Marek Olszewski is cofounder of cLabs, working on Celo, a mobile-first permissionless platform that makes financial tools accessible to anyone with a mobile phone.
Stablecoins emerged in 2018 with exciting promises of being used across the globe to improve financial access and help countries plagued by hyperinflation or cross-border payments and remittance friction/headaches. In practice, they were primarily used to shield traders from the wild volatility of early crypto markets and for arbitrage.
The global crisis brought on by COVID-19 is an opportunity for stablecoins to deliver on these promises and use cases, especially as governments try to deliver stimulus money quickly to large populations that desperately need it. The global economic and health crisis has reinvigorated the use of stablecoins, as well as the discussion of digital dollars and central bank digital currencies. With close to six billion smartphones with active mobile subscriptions in the world, we are nearing a reality where an easy-to-use stablecoin can reach a significant portion of the world’s population.
Over the past month, stablecoins have lived up to their moniker and value proposition. We’ve seen a flight from traditional crypto assets to stablecoins similar to 2018. The market cap of all stablecoins has swelled from $5 billion at the start of the year to above $8 billion in April. And the improved stability and usability of stablecoins equips them to rise to the occasion and prove utility beyond demand from exchange arbitrage and safe haven appeal.
Although most stablecoins in use today are fiat-backed, efforts like MakerDAO and Synthetix have shown it is possible to construct stablecoins pegged to real world assets such as the U.S. dollar but that are collateralized by other crypto assets in a decentralized manner using smart contracts. There have been a number of hiccups and growing pains for both of these systems (including “Black Thursday”), both protocols have been able to keep the price of their stable assets from depegging significantly and continue to provide empirical evidence that you can create a stable value asset entirely in software.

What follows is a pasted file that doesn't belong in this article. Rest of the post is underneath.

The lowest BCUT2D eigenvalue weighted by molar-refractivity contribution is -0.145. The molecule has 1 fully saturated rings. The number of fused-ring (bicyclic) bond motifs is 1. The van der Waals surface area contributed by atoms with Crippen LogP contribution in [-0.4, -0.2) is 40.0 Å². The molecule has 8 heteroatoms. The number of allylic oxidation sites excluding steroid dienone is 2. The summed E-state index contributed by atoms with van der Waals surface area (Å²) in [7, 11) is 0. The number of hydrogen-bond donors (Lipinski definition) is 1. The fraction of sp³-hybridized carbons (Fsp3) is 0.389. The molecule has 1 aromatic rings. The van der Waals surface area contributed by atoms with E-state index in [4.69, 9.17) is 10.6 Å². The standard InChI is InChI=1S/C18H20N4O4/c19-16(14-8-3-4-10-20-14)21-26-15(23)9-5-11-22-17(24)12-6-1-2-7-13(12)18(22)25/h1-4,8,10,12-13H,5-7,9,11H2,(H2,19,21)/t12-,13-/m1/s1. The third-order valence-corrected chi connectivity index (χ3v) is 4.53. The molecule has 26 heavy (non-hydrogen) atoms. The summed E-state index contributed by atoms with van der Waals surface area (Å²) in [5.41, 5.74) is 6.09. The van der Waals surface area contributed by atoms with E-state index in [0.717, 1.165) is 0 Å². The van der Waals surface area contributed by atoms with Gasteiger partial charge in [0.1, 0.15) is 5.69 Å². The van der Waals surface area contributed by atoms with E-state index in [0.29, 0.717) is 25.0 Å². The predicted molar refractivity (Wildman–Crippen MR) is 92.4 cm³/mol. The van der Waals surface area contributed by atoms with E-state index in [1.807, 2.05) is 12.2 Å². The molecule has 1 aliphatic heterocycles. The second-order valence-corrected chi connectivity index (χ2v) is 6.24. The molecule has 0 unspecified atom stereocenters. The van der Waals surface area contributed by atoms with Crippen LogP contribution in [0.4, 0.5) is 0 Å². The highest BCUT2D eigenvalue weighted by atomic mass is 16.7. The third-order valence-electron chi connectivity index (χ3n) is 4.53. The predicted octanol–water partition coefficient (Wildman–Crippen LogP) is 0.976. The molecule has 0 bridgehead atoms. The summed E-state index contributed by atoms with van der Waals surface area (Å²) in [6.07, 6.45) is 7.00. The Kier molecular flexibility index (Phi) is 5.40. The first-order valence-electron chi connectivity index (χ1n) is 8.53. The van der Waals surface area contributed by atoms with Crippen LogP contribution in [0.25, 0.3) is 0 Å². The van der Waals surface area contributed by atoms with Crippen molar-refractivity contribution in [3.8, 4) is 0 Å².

COVID-19 emphasizes the need to transact from anywhere, quickly. Sending cash transfers with bank transfers and checks at scale can be both slow and expensive, and expose recipients to possible infection as they try to deposit or cash their checks. Direct cash transfers have been shown to help recipients in times of need if they can be delivered in a timely manner.
After weeks of negotiation, the U.S. has partnered with Square, PayPal and Intuit to pay out the small business loan portion of the stimulus package. Outside of the U.S., especially where mobile money and electronic payments are not widely available, the promise of stablecoins for stimulus payments is more obvious and immediate.
The World Bank is recommending governments send transfers via mobile phone to limit the amount of in-person contact required to receive the funds, but which infrastructure should they use? Because stablecoins operate on open infrastructure, companies can build response tooling and wallet support without governments fearing they will be locked into a single provider.
For stablecoins to be viable alternatives, they must be easy to custody, send and receive on a budget smart phone. Solutions like Argent and Celo are working hard to make this possible.
The use cases don’t stop there. Since stablecoins are programmable, their future counterparts will change how we think about money itself.
Just how Synthetix gives people exposure to gold and other commodities, there will be a growing list of local and regional stablecoins that will give community members exposure to their local economies, incentivize local spending and thus strengthen their local communities. These will act much like today’s printed local currencies (e.g., Ithaca Hours, Bristol Pound) but will be more usable and easy to deploy.
Additionally, programmable stablecoins will enable further experimentation around incentivizing spending during recessions. Direct cash rebates and negative interest rates (or demurrage) become possible on a much bigger scale than previously.
Finally, people will begin to experiment with how money itself is created. Much like how money was backed by gold, new stablecoins can be backed by tokenized resources that we want to see more of in the world (e.g., tokenized rainforests). When picking between two stablecoins, you may soon be able to choose between, say, helping to solve global warming, or contributing to it.
Out of the coming recession, we’ll see stablecoins gain broader adoption from the conversations that have started out of necessity from this new normal.
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